Flat Jokes of Flatfish

Flat Jokes of Flatfish

Hardly anyone can be surprised with fried fish in a coastal town. Well, except for two options: you can get a fried frozen hake or a walleye pollock shelved from last year, or a fresh turbot. The second option is far more pleasant, obviously.

Cooking turbot is easy. You just need to go to the Privoz Market early in the morning, bargain for a while and choose the fish with both its eyes turned towards you at once. By the way, I have found out in a recent conversation that some people don't know that in early years flatfishes are no different from other fishes in terms of form and eye position: they are not flat, they swim in the water instead of lying with one side flat on the seabed and have eyes one on each side of their body. Then flatfishes take habitual form: their body flattens and one eye migrates to the other side.

It can take hours to explain the difference between a Black Sea turbot and a Black Sea flounder, but there is also a quick explanation: turbots are big and flounders are small. But if we decide to go into details after all, it can be added that Black Sea turbot is a big flatfish living offshore, while flounders prefer coastal waters and enter limans sometimes. There are other differences, but there is no need in bothering one's head with them.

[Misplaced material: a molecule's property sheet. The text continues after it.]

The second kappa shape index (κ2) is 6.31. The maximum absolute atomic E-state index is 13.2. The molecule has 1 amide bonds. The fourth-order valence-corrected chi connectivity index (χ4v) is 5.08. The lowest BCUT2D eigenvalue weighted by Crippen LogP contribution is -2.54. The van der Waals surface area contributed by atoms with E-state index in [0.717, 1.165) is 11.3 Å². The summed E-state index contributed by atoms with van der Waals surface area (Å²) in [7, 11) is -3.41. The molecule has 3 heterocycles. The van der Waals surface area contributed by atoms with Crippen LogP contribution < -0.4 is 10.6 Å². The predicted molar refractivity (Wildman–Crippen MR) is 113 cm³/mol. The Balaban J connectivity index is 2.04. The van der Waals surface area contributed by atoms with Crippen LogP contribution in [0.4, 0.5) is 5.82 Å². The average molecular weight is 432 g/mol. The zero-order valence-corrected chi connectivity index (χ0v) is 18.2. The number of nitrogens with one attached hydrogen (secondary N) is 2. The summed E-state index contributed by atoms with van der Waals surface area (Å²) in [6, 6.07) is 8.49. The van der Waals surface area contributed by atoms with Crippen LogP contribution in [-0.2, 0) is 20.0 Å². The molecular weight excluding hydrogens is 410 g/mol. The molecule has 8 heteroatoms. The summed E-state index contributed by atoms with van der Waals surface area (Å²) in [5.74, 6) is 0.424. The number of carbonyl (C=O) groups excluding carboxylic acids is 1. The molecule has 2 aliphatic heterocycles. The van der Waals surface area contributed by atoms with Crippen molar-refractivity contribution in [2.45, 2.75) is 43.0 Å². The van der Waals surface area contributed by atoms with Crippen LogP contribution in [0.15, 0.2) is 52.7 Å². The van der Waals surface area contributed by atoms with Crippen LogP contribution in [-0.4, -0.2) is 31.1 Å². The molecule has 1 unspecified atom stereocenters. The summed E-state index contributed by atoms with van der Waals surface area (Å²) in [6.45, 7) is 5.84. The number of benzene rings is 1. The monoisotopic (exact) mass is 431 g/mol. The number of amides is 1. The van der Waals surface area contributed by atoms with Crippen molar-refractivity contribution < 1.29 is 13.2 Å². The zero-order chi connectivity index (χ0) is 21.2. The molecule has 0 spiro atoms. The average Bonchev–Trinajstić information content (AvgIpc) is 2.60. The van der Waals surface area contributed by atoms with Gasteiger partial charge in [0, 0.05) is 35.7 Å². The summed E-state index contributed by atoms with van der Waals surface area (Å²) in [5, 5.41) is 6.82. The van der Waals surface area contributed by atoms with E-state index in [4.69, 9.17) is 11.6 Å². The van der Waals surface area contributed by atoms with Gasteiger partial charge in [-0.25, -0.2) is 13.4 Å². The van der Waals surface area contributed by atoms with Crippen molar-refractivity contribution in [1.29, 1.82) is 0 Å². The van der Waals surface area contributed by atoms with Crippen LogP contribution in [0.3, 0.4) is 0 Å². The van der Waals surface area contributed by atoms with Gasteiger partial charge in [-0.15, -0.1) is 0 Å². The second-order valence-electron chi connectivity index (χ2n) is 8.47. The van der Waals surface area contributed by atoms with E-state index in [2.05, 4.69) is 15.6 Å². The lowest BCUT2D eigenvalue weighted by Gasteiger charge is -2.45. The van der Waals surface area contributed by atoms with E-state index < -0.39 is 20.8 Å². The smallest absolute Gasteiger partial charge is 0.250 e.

Flounders and other small flatfishes can be literally caught with hands, when there are releases of hydrogen sulphide deep in the Black Sea. Water becomes ice-cold and gets darker, and semi-conscious fishes swim very close to surf line and sometimes even beach themselves. If you are not afraid of leg cramps in cold water, then you are sure to get a biggish bucket of fish just with a fork as a harpoon and a 'two-blows-eight-holes' approach as your strategy.

The fish, known as turbot in most European countries and in the southern part of the Black Sea, is called kalkan in our region. The tastiest turbots are caught in the Mediterranean Sea and near the French Atlantic coast. The fish cost around €30 per kilo in Brittany, far exceeding the prices for Odessa kalkan at the Privoz Market. Interestingly, in France they have a tradition to cook or fry turbot as a whole piece only and even invented a special turbotiere for this.

At the fish stalls of the Privoz Market, choose the most charming fishmonger and fish (by the way, in France fishmongers are called poissonniers). At home, gut and gill the fish you bought: don't worry, it won't take much time. The first thing to do is to cut its head. Here is a tip: it is easier to separate a head from a body, if you turn the fish with its light-coloured part (belly) up. This is the way to distinguish a darker part with guts that you need to remove. So, you cut off the head, then remove the guts and wash the fish. Then cut off fins and tail. To remove skin and spikes or not is debatable. Depends on your preferences. Odessites tend to leave skin and spikes intact. Fried skin, however, has a strong and specific odour, which is sometimes disagreeable for persons with sensitive noses. However, for me this is yet another Odessa summer smell. Spikes become softer after frying, and the surrounding fat is very tasty (by the way, flounders have no spikes).

All that is left after gutting and gilling is to cut the fish into pieces, add salt and pepper, and put aside for 30 minutes. After that breadcrumb the pieces and fry in a covered pan over high heat, adding as much oil as needed. Then turn over and fry without covering until golden brown. Serve with lemon. That's it.

I am sure, that in blind tasting Odessa fried kalkan will easily outmatch Mediterranean turbot.

Written for Forbes.

October 2012.